When I ask questions on "Career Guidance" or "Academic Guidance", I look forward to the deviations and count on those occurring. I find the deviations to be helpful and sometimes more helpful than the focused posts. Reading the less narrow focused posts on the threads I think helps those who are not well adapted to the practicalities of academia and research.
     
  18. Jan 31, 2014 #17
    When you write your proposals and submit them, I assume you have a body of work behind you that helps your proposal get accepted. That's something that someone who obtains their PhD at 40 doesn't have (I think). When they read your proposal, is that not something they consider when making their decision?
     
  19. Feb 1, 2014 #18

    ZapperZ

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    Unless you think that you write these things on your own without collaboration, then no, it doesn't matter. In fact, in NSF funding proposal, there is specifically a notation to indicate if this is your first NSF request. I believe this gives your proposal even a stronger consideration, because that is the mission of NSF in the first place.

    By the time you get your PhD AND already did your Postdoc, you should have a trail of publications and accomplishments. If not, how in the world did you get employed in the first place to be able to seek such funding? And I will say in the overwhelming majority of funding proposal, you do this in collaboration with others, preferably more established researchers, with you being a first time PI for that proposal.

    But what I'm describing is valid whether you are 40 years old, or 25 years old! There's nothing unusual here.

    Zz.
     
  20. Jun 21, 2015 #19
    I'd like to know the same thing too. I'm looking at, even if I can GET into a PhD program with my Master's being almost 20 years ago and not in the same field (so, probably, having to re-take the Master's courses all over again, at least according to the websites of what few Universities I can even find that might even TAKE me...then I'll have to worry about Student Visas to get into those countries without lottery-winning-level bankrolls to show the immigration agents there so they'll LET ME IN)...I'll be well over 50 if and when I can finish.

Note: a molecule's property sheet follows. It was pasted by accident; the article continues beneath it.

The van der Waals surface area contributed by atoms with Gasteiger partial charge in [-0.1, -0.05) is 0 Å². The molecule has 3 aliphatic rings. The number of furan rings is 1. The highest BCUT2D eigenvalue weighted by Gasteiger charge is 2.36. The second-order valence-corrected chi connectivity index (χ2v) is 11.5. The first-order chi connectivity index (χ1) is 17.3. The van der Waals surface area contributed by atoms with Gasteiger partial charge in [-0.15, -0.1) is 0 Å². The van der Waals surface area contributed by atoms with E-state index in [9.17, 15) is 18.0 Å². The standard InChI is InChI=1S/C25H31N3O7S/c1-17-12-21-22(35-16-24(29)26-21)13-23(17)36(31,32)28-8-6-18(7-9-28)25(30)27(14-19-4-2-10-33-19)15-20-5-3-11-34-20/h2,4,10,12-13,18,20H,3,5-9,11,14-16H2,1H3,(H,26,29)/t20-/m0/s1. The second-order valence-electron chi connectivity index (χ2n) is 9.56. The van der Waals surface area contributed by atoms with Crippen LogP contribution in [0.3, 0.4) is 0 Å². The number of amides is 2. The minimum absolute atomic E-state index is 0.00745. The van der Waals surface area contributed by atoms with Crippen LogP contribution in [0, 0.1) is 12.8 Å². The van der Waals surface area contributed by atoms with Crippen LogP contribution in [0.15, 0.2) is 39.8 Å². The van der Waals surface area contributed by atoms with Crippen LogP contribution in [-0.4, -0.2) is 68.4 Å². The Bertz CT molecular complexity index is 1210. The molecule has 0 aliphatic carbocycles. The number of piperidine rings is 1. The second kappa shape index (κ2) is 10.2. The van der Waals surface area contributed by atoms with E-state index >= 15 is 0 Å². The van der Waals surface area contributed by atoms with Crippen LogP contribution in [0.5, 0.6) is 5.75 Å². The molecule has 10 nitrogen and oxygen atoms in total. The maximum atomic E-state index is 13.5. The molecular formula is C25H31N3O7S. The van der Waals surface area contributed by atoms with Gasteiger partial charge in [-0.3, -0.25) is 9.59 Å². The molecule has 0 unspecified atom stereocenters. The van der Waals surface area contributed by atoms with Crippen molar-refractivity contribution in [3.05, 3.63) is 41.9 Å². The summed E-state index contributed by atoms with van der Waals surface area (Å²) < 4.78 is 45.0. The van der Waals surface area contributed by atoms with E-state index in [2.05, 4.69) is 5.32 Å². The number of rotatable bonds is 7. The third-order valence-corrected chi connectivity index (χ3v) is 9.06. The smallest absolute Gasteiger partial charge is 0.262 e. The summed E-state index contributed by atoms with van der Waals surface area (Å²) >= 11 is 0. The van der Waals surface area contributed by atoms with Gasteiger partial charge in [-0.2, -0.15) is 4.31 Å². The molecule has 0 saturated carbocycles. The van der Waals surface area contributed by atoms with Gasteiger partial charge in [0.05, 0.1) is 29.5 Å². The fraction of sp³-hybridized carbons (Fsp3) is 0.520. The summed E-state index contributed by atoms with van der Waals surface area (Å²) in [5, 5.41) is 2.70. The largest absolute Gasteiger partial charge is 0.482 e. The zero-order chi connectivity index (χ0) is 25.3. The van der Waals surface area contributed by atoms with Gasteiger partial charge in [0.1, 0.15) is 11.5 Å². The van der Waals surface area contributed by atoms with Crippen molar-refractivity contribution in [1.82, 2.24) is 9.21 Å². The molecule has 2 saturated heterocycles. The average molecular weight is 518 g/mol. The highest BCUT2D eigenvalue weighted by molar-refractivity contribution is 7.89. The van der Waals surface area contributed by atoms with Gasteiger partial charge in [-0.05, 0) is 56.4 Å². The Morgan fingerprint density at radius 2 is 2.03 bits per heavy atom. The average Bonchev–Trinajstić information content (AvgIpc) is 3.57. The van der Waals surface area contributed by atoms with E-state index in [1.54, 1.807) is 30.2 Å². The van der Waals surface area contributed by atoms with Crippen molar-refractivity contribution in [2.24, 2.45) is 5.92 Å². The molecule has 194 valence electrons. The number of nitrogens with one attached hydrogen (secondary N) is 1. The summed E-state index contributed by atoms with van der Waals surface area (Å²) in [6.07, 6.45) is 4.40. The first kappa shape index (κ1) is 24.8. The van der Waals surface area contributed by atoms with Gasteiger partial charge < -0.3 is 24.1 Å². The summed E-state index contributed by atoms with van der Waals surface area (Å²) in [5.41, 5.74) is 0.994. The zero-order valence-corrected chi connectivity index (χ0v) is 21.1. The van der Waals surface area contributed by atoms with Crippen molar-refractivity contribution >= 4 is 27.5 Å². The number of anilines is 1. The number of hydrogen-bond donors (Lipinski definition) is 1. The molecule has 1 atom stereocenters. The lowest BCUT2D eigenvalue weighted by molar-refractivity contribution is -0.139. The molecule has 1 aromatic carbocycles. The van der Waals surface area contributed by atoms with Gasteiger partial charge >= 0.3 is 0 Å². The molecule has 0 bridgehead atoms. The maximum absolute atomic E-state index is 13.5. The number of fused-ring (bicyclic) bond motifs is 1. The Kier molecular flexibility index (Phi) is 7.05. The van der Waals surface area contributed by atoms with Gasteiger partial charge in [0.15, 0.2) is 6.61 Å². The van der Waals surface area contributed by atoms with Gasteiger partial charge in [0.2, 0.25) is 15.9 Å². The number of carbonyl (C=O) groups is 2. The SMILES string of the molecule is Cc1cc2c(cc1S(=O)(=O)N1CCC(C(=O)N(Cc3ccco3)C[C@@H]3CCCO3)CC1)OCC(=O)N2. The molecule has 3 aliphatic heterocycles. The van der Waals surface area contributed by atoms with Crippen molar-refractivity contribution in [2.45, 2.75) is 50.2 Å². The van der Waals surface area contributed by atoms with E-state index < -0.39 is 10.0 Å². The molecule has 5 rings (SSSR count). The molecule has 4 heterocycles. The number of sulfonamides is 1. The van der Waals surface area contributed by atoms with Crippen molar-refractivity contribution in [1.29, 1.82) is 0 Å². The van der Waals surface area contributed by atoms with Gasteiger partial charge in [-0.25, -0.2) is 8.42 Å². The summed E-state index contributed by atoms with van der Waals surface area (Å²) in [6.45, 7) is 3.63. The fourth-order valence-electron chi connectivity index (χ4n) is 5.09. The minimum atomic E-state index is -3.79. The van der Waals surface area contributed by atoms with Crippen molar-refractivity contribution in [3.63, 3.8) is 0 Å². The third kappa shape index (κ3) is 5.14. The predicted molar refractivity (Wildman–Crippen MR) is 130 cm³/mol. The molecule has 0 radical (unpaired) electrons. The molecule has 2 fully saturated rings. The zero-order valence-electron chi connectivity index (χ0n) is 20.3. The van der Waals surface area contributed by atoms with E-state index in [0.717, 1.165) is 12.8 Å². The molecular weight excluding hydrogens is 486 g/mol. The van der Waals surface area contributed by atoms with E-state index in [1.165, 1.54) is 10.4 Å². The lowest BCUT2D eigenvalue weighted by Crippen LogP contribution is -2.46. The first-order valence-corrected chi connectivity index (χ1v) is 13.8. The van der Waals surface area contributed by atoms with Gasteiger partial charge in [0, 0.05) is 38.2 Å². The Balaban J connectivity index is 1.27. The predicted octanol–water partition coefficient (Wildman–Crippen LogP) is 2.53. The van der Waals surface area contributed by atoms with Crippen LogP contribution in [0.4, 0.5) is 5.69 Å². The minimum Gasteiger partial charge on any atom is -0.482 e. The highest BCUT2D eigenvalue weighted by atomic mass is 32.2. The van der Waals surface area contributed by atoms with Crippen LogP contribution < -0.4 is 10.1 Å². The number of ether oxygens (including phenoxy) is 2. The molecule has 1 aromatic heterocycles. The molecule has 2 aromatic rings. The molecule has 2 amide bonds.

My life is half over and my Master's and Law degrees have gotten me nowhere; if nothing, more doors slammed in my face "from Sea to Shining Sea". I'm finding that in all my years of trying to teach high school Math, I'll need at least one PhD in mathematical Physics to thwart people asking me when they see me "can you even DO Math?" just because I'm a woman and a minority. Either that or some country where that doesn't happen to female minorities but I have a feeling that a PhD in mathematical physics will be EASIER.

    So yeah, I'd like to know that too!
     
  21. Jun 21, 2015 #20

    ZapperZ

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    Please note that you are asking a DIFFERENT question than the OP. He/she was asking about RESEARCH opportunities. You are asking about getting an ADMISSION. Two entirely different things!

    There are already several threads addressing more mature students going back to school. You may want to browse or search for those. It will help if you give a clearer picture of (i) where you are (ii) where you intend to continue going to school (iii) your exact academic background and (iv) what exactly you intend to pursue. It is hard to decipher all this from what you have written h ere.

    Zz.